In December 2001, Quovadx concluded the acquisition of Pixel Group, a provider of integration and connectivity software with offices in the United Kingdom and Atlanta, for $7.3 million in cash and common stock. Pixel specialized in providing a wide range of integration products and had sold over 1.3 million integration and connectivity software licenses to hundreds of organizations in more than 50 countries, including to such customers as Dow Jones, Federated Department Stores, John Deere, IBM, Brooks Brothers, and British Telecom. A former distributor of Pixel's products for over a year, Quovadx accounted for about one-third of its $3 million in 2001 revenue. At the same time, editors of InfoWorld selected Quovadx as one of its top 100 innovators of 2001, exemplifying the creativity necessary to confront issues of fewer employees with larger workloads and declining budgets amidst the technology downturn.

In January 2002, the company announced both the expansion of its management team and the retirement of its chief operating officer, Robert Murrie. Afshin Cangarlu, formerly executive vice-president of services, replaced Murrie, while the company added several positions, including executive vice-president and general counsel, vice-president of human resources, and chief medical officer and senior vice-president of clinical trials, to its executive team at Quovadx's Denver-area headquarters.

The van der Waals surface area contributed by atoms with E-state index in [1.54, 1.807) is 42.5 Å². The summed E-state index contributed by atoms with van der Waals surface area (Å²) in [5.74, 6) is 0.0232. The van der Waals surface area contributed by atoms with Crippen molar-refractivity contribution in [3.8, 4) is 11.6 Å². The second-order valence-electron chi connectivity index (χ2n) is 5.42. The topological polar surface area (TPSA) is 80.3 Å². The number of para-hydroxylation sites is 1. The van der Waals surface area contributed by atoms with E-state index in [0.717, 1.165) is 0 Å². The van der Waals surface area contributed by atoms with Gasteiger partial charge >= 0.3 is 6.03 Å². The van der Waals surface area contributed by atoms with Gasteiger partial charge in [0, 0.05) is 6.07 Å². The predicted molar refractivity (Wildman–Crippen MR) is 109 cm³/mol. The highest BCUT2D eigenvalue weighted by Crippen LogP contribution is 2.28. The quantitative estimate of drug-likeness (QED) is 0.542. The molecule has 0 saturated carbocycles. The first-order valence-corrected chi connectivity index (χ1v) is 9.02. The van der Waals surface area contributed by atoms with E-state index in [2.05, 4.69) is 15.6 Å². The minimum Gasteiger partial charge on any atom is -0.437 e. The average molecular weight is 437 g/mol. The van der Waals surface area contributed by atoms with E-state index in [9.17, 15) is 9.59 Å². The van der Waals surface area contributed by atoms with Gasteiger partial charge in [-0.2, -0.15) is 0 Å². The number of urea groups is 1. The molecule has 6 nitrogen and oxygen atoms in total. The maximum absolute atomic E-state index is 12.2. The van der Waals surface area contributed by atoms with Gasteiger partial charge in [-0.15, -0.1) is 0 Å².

Quovadx's expansion of its management team reflected its rising profitability. Revenue of 2001, for example, totaled $52.3 million, an increase of 307 percent over revenue of $12.9 million for 2000. The company's had significantly expanded its presence in the fourth quarter of 2001 alone, signing a record 120 contracts worth $102 million. These contracts included such name brand clients as Gambro Healthcare, Baylor Healthcare, Methodist Health Care System, Medical University of South Carolina, McGraw-Hill Companies, Cable and Wireless, and Standard and Poor's. During 2001, Quovadx also took steps to broaden its distribution network, entering into strategic partnerships with Per-Se Technologies, Quadramed, Sun Microsystems, Microsoft, and MedUnited Service Paks.